"Imagine," he writes, "if a power company allowed its employees to refuse to engage in activities to which they had a moral objection."

The case thus stated and the rhetorical questions following invite a serious misinterpretation of the law. Contrary to the impression created by the review, even a company with a monopoly is legally required accommodate employees who refuse to engage in activities to which they object for reasons of conscience. The extent of accommodation required depends upon the facts of the case, for neither rights nor obligations are absolute. But the existence of a monopoly is only one fact among many to be considered. Moreover, it is hardly the most important, unless one's ethical perspective is primarily shaped by a desire to protect the economic or professional status quo.1

All of this suggests that the advice of qualified legal counsel is to be preferred to that of Mr. Archer, at least with respect to accommodation of conscientious objectors. It also raises a concern that misapprehension of the law engendered by the Journal article is leading to increased intolerance. It is not a coincidence that this article was cited at the recent Canadian Pharmacy Association conference in Saskatoon, and that pharmacists there who spoke on behalf of conscientious objectors were told by more than one colleague that they should leave the profession.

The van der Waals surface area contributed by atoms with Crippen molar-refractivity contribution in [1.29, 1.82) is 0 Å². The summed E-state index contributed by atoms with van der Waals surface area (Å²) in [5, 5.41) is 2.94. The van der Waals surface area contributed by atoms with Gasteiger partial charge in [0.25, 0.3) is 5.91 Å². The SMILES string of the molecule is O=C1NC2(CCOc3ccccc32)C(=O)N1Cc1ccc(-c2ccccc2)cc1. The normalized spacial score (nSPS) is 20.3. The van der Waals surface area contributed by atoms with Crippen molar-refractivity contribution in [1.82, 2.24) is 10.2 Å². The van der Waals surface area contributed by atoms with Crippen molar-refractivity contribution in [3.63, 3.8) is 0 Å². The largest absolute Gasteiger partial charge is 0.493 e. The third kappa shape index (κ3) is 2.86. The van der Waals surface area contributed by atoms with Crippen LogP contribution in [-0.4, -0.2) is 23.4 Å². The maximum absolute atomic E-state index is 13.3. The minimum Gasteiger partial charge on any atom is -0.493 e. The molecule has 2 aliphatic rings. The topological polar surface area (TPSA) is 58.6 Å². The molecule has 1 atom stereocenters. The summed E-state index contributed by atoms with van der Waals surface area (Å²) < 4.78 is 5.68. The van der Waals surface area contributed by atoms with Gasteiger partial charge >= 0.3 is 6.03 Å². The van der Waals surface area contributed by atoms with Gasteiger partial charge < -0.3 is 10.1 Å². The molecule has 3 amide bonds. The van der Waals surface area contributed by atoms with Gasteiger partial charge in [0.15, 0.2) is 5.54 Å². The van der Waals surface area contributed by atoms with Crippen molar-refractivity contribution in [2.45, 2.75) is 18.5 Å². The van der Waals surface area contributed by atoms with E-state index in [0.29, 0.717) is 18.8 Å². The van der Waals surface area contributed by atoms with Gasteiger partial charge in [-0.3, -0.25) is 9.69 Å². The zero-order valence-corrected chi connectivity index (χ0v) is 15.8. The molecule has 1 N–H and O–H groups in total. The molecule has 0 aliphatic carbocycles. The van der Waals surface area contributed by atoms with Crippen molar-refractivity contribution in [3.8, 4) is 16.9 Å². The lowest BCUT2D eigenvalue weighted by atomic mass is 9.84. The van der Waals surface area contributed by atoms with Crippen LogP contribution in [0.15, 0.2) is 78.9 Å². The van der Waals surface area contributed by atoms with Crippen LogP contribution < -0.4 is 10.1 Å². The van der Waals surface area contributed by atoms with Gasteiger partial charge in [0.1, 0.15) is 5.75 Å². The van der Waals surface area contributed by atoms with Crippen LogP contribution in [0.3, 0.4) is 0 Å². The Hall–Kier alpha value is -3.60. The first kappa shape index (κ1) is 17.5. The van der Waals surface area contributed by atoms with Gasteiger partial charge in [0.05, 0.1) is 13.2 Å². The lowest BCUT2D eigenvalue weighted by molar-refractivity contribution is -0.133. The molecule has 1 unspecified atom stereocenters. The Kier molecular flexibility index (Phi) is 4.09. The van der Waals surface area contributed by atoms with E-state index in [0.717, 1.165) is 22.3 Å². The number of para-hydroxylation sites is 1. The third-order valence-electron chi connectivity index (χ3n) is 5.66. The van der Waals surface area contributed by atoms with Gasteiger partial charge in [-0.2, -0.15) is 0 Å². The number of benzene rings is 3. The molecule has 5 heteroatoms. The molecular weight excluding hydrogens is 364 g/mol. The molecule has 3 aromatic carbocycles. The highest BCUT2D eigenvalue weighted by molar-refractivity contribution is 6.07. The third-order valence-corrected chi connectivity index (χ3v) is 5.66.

Of greater moment are Mr. Archer's accusations that conscientious objectors believe that they are entitled to lie to and mislead patients, and that they wish to obtain patient consent by dishonest means. Circulation of unsubstantiated and prejudicial generalizations offends against three of the principles espoused by Mr. Archer: beneficence, non-maleficence and justice. In some forums, the term of art for the practice is "poisoning the workplace environment."

Remarkably similar allegations were made in the March/April bulletin of the College of Pharmacists of B.C. A request that the Registrar provide evidence to support the allegations has gone unanswered. The omission of evidence from Mr. Archer's later review was, perhaps, an oversight that will soon be rectified by the author and the editor of the CPJ.

It is to Mr. Archer's credit that he accurately and succinctly states the position of many conscientious objectors in another respect: "They assert and defend the right to life of individuals from fertilization to natural death and argue that any drug that interferes with the continuation of this life is killing a human being."